A green bin is a short, rigid container used to contain biodegradable waste or compostable materials as a means to divert waste from landfills. In some localities green bins are also used to contain unsorted municipal waste. The bins are designed and manufactured by Norseman Environmental (an ORBIS brand), a manufacturer of recycling and organic waste containers in North America.
The program's purpose is to reduce the amount of waste shipped to landfills by turning organic waste into compost. The programs collect kitchen and related organic waste (typically including soiled paper products, pet waste, sawdust, and similar items) using a waist-high green curbside container, for which the programs are named. The municipality picks up the waste on a regular basis along with other garbage and recycling collecting, and composts it in an industrial composting facility. While it is true that home composting can also serve this purpose, the green bin programs are viewed as being more convenient and more inclusive of source materials.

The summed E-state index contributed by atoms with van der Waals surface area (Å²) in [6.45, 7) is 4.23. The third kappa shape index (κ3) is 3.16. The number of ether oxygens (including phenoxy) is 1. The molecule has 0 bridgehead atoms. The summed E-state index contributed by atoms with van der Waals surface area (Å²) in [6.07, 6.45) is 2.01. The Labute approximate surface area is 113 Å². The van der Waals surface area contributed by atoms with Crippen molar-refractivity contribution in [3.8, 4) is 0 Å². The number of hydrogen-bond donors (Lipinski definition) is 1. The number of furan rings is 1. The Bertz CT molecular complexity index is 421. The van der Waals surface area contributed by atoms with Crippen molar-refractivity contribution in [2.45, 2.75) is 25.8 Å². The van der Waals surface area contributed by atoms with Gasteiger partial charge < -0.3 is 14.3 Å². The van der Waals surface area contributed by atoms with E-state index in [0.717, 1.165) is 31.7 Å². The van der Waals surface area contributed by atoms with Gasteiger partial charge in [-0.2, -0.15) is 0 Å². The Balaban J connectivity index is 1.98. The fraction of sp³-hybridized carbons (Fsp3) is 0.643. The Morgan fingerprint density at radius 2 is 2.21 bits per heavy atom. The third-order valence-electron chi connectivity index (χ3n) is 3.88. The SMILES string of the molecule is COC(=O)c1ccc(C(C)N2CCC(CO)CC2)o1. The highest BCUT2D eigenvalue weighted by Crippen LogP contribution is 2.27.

Green bins by country
The following municipalities have implemented a Green Bin program:
- The Halifax Regional Municipality has had Green Bin collection in urban areas since 1998.
- Toronto, Ontario began its program in the Etobicoke area in 2002, and expanded it in subsequent years until the entire city was covered in 2005.
- Durham Region, Ontario's Green Bin program initially began with Scugog, Uxbridge, Brock and Clarington, but has since been expanded to all municipalities in the Region.